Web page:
0 Love It
Save it

Underground supper clubs

Are these underground dinners really underground?

Photograph: Jeff Catt
The Rabbit Hole

SUPPER CLUB
The Side Door
Prices vary
WAS THE FOOD GOOD?
Yes. The meal previewed the food at the forthcoming Lettuce Entertain You spot Paris Club. Half of the dishes (scallop-and-uni tartar) were spectacular. The rest (braised short ribs) were merely solid.
WHAT WAS THE SCENE LIKE?
Cramped. It was cool that the dinner was held in LEYE’s Lettuce Lab (a.k.a. its test kitchens), but a few too many thirtysomething professionals crowded around the table.
WAS IT WORTH THE PRICE?
Yes. The $60 dinner (including tip), which featured eight dishes and unlimited wine, also included a $50 gift certificate to Paris Club.
BUT WAS IT REALLY UNDERGROUND?
The address wasn’t revealed until the day before, and there was no mention of its Lettuce affiliation. (Though being held at Lettuce HQ and having Rich Melman in the room kind of gave it away.) —David Tamarkin

SUPPER CLUB
X-marx
Usually $55–$65, plus tip
WAS THE FOOD GOOD?
Each dish of the BYOB Indian dinner I attended knocked my socks off, especially the dessert: honeycrisp apple financier with a cardamom cream sauce.
WHAT WAS THE SCENE LIKE?
I was one of the few X-marx virgins at the three-hour dinner, held in a sleek West Town antiques store/gallery. The young to middle-aged crowd sat at four long communal tables.
WAS IT WORTH THE PRICE?
Eh. Seven delicious courses for $55 seems like a steal, yet I left hungry.
BUT WAS IT REALLY UNDERGROUND?
Not really. Anyone can join the mailing list, and guests are e-mailed the dinner location 24 hours before the event. —Laura Baginski

SUPPER CLUB
Clandestino Dining
Prices vary
WAS THE FOOD GOOD?
Pig’s going out of style, but the inspired five-course pear-and-pork menu—dumplings!—rekindled my interest.
WHAT WAS THE SCENE LIKE?
The well-dressed crowd (average age: 40) at the swank South Loop loft was pleasant but not overly gregarious. Despite the tequila-spiked “Peargasm” cocktail and BYOB wine being passed, loners stayed lonely.
WAS IT WORTH THE PRICE?
Sure. Five courses for $79 plus tip in an utterly pleasant environment—a refreshing alternative to the long wait at the newest hot-shit restaurant.
BUT WAS IT REALLY UNDERGROUND?
The name is the most clandestine element. Tickets were sold via PayPal and the location was e-mailed the day before. In lieu of a secret password, a smiley woman at the door took my name and jacket. —Jake Malooley

SUPPER CLUB
Yo Soy
$50, plus tip
WAS THE FOOD GOOD?
Quite. Brian Riggenbach (one half of the couple who throw these things) creates dishes that straddle Chinese and Mexican cuisines; this night he served addictive Chinese pork empanadas, a hearty carrot soup and a sweet chicken dish fortified with cajeta.
WHAT WAS THE SCENE LIKE?
Brian and his cohost, Mikey Corona, are the warmest strangers you haven’t met yet. It’s not uncommon for folks to show up solo to these events and then leave with a hug from every guest. Also, the scene was very, very gay.
WAS IT WORTH THE PRICE?
Yes—though $50 doesn’t include wine (you gotta BYOB) or tips for the folks clearing plates and washing dishes.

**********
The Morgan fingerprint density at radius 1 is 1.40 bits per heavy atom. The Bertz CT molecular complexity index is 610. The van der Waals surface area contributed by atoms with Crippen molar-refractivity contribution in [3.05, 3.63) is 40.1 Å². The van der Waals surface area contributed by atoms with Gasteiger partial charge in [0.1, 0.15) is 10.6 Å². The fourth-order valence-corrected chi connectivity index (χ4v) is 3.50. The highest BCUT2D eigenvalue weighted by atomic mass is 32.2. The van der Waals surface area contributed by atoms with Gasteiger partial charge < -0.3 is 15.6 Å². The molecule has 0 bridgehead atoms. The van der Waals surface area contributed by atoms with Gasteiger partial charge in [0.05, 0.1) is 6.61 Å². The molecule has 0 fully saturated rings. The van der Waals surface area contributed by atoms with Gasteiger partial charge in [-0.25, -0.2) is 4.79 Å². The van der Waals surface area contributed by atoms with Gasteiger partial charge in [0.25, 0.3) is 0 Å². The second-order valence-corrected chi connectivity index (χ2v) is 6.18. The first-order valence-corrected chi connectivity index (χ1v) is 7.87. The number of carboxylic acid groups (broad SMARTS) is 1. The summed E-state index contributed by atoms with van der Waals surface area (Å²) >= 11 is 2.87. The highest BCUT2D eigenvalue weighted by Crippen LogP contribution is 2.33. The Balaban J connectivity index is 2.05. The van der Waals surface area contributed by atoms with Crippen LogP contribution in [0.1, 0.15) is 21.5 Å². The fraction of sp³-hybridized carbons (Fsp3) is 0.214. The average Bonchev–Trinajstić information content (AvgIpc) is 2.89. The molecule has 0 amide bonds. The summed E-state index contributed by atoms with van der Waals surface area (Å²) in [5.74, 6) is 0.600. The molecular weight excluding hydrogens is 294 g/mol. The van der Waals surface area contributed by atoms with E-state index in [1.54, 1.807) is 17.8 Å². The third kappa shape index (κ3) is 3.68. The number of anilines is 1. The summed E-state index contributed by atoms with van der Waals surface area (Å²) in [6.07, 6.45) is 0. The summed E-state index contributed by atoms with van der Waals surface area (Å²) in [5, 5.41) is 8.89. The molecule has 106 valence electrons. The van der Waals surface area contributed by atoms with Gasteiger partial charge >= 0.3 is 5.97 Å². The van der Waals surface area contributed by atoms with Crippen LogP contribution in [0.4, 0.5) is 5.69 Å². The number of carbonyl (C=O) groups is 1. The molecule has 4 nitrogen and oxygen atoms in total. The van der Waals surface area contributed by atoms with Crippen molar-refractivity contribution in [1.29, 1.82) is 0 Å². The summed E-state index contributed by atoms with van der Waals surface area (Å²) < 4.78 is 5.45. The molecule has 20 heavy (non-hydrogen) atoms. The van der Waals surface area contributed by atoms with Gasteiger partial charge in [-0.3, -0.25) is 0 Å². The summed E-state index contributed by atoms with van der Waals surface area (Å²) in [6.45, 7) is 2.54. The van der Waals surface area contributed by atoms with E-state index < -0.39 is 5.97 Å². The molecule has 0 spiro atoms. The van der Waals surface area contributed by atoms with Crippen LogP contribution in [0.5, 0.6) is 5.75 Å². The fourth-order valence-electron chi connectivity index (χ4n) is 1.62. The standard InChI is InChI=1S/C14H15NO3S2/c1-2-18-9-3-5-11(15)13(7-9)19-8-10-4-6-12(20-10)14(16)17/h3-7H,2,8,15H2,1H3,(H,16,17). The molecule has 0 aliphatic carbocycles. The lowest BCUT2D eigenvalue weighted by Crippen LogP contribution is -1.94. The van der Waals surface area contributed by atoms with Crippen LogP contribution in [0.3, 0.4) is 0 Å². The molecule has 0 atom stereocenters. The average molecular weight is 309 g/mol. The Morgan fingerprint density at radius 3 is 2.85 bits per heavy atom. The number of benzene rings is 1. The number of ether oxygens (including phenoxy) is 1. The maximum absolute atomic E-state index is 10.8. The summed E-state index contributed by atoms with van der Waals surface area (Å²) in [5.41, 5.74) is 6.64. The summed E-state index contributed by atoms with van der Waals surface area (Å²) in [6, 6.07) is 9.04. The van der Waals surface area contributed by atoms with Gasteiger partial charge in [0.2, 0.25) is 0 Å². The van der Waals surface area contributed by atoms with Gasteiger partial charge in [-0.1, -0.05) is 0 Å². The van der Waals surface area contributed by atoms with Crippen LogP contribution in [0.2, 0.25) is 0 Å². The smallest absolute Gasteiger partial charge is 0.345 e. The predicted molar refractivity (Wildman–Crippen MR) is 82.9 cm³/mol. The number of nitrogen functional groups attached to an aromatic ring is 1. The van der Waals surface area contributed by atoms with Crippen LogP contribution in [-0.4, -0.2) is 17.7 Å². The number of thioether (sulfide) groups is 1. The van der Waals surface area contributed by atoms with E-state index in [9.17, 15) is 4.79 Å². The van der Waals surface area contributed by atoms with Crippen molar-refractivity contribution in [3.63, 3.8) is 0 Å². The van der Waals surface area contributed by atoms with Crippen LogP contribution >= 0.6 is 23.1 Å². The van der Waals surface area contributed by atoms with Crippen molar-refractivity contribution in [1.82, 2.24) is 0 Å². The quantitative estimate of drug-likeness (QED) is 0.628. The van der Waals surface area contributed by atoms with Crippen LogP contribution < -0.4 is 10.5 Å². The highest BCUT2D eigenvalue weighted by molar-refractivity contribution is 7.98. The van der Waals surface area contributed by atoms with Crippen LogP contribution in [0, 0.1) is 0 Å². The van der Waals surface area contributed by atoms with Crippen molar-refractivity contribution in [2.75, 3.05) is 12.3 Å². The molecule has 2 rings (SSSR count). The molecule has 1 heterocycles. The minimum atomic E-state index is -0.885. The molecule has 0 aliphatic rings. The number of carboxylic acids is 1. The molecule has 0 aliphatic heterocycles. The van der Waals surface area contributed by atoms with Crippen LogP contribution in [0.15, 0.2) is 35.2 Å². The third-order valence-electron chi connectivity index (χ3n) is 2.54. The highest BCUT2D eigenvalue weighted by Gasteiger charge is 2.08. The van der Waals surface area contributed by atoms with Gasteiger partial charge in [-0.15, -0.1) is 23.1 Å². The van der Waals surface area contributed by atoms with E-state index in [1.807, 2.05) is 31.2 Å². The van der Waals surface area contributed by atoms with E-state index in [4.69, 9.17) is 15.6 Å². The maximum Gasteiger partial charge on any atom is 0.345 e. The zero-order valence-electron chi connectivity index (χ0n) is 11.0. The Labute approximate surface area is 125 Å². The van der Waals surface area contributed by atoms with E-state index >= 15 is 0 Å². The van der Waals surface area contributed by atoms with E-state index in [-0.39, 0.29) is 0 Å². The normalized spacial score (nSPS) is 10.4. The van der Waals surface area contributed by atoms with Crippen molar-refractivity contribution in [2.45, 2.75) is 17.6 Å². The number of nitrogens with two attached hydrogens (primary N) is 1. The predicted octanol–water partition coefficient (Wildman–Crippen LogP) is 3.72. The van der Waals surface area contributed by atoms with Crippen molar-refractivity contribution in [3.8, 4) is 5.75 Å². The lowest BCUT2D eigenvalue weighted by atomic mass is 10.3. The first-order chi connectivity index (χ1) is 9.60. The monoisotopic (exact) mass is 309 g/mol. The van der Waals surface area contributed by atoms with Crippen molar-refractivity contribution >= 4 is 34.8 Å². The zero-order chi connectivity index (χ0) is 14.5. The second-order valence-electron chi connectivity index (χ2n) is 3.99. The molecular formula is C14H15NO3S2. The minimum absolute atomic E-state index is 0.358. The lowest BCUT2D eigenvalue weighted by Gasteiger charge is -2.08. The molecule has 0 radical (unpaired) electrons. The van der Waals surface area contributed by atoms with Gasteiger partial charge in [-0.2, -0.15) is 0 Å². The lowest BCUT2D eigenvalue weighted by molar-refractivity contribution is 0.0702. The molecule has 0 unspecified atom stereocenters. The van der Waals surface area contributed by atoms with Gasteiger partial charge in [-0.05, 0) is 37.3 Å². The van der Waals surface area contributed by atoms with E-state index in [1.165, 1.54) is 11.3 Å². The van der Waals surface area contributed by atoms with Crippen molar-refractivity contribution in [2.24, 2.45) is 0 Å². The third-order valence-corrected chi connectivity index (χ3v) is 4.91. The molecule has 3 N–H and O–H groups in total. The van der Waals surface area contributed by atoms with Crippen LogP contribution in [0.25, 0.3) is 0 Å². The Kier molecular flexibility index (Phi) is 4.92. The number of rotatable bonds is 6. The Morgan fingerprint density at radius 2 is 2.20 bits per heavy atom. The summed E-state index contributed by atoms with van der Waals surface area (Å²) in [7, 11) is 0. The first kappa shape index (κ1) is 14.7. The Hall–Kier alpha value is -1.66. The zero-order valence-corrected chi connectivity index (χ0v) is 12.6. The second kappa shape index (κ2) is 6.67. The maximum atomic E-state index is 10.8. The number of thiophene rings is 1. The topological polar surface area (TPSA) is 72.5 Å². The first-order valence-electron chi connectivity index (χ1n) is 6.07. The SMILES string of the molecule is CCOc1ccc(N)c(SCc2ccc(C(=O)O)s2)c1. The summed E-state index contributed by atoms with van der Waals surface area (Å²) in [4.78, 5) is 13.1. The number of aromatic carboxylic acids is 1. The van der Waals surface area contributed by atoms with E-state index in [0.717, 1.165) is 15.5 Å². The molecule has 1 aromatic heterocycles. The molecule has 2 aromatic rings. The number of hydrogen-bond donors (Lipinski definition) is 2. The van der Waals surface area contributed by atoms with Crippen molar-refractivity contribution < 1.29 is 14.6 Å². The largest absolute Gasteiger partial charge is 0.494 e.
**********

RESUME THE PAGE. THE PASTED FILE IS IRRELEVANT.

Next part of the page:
BUT WAS IT REALLY UNDERGROUND?
Held in the host’s apartment (the address isn’t revealed until the day before), there’s a certain surreptitious aura to these dinners. Still, nobody would have trouble getting in—not even an undercover cop. —DT

SUPPER CLUB
The Rabbit Hole
Usually around $100, plus tip
WAS THE FOOD GOOD?
Definitively. It was a parade of excess (bone-marrow risotto) and experimentation (lamb chops paired with pecorino ice cream) with restaurant-quality execution.
WHAT WAS THE SCENE LIKE?
A mix of actors, gardeners and music-venue bookers in their late-twenties–early-thirties gathered around a dining-room table in a Logan Square apartment.
WAS IT WORTH THE PRICE?
$100 a pop (plus gratuity) is a lot to shell out for a dinner in someone’s home. On the flip side, I ate and drank so much (a cocktail, four glasses of wine and a beer were included in the price), I wasn’t hungry the next day.
BUT WAS IT REALLY UNDERGROUND?
The fact that the Queen of Tarts (the host) and the Cheshire Chef never disclosed their real names, nor whose apartment we were dining at, adds a touch of adventure—even if it’s in a borderline kitschy way. —Julia Kramer

SUPPER CLUB
Sunday Dinner
Usually $45–$65, tip included
WAS THE FOOD GOOD?
A bowl of minestrone and a (perhaps too) rustic sausage were simple, hearty exemplars of above-proficient home cooking. Only the dessert—perfectly textured panna cotta with candied grapes—blew me away.
WHAT WAS THE SCENE LIKE?
Three discernible contingents: hardcore foodie regulars, aspiring foodie yuppies and industry friends of the proprietors. Christine Cikowski, the chef behind SD (along with Joshua Kulp), holds most dinners at her Logan Square apartment.
WAS IT WORTH THE PRICE?
For the convivial, charming experience: yes. For what it costs to support local farmers and for the satisfaction of leaving uncomfortably stuffed: yes. For the starchy, heavy courses alone: no.
BUT WAS IT REALLY UNDERGROUND?
Sorta. Dinners are invitation only: You have to know someone who’s on the list to get on the list (and there’s no website to get on said list). Still, the list has 1,800 subscribers. —JK

Comments

0 comments